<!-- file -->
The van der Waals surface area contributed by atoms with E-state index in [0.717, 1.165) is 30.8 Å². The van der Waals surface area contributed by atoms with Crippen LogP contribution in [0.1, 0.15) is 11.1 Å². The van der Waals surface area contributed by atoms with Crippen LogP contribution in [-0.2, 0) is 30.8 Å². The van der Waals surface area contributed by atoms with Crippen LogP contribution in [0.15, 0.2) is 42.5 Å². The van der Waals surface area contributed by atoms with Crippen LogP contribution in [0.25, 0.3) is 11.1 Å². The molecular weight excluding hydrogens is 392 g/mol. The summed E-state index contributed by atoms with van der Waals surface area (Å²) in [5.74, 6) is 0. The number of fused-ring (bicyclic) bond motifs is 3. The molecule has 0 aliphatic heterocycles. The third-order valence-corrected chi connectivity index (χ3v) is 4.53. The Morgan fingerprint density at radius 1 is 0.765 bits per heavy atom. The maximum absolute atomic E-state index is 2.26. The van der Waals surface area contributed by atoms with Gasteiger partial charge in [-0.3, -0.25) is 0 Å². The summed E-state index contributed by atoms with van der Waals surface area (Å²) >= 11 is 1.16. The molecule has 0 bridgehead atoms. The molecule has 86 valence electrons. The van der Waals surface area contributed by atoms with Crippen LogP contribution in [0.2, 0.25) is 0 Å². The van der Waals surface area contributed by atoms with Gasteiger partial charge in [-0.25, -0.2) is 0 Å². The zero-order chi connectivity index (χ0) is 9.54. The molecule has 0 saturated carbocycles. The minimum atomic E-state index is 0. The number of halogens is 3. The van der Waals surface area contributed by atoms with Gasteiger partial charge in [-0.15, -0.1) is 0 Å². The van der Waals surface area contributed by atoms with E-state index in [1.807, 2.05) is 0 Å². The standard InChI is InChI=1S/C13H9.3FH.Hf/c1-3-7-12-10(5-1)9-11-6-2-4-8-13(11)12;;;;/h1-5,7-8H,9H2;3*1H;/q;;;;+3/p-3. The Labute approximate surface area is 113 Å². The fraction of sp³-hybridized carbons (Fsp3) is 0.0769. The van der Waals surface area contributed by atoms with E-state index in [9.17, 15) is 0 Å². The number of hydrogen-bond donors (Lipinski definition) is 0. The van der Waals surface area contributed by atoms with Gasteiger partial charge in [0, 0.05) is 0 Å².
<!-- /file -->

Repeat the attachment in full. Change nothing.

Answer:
The van der Waals surface area contributed by atoms with E-state index in [0.717, 1.165) is 30.8 Å². The van der Waals surface area contributed by atoms with Crippen LogP contribution in [0.1, 0.15) is 11.1 Å². The van der Waals surface area contributed by atoms with Crippen LogP contribution in [-0.2, 0) is 30.8 Å². The van der Waals surface area contributed by atoms with Crippen LogP contribution in [0.15, 0.2) is 42.5 Å². The van der Waals surface area contributed by atoms with Crippen LogP contribution in [0.25, 0.3) is 11.1 Å². The molecular weight excluding hydrogens is 392 g/mol. The summed E-state index contributed by atoms with van der Waals surface area (Å²) in [5.74, 6) is 0. The number of fused-ring (bicyclic) bond motifs is 3. The molecule has 0 aliphatic heterocycles. The third-order valence-corrected chi connectivity index (χ3v) is 4.53. The Morgan fingerprint density at radius 1 is 0.765 bits per heavy atom. The maximum absolute atomic E-state index is 2.26. The van der Waals surface area contributed by atoms with Gasteiger partial charge in [-0.3, -0.25) is 0 Å². The summed E-state index contributed by atoms with van der Waals surface area (Å²) >= 11 is 1.16. The molecule has 0 bridgehead atoms. The molecule has 86 valence electrons. The van der Waals surface area contributed by atoms with Crippen LogP contribution in [0.2, 0.25) is 0 Å². The van der Waals surface area contributed by atoms with Gasteiger partial charge in [-0.25, -0.2) is 0 Å². The zero-order chi connectivity index (χ0) is 9.54. The molecule has 0 saturated carbocycles. The minimum atomic E-state index is 0. The number of halogens is 3. The van der Waals surface area contributed by atoms with Gasteiger partial charge in [-0.15, -0.1) is 0 Å². The van der Waals surface area contributed by atoms with E-state index in [1.807, 2.05) is 0 Å². The standard InChI is InChI=1S/C13H9.3FH.Hf/c1-3-7-12-10(5-1)9-11-6-2-4-8-13(11)12;;;;/h1-5,7-8H,9H2;3*1H;/q;;;;+3/p-3. The Labute approximate surface area is 113 Å². The fraction of sp³-hybridized carbons (Fsp3) is 0.0769. The van der Waals surface area contributed by atoms with E-state index in [9.17, 15) is 0 Å². The number of hydrogen-bond donors (Lipinski definition) is 0. The van der Waals surface area contributed by atoms with Gasteiger partial charge in [0, 0.05) is 0 Å².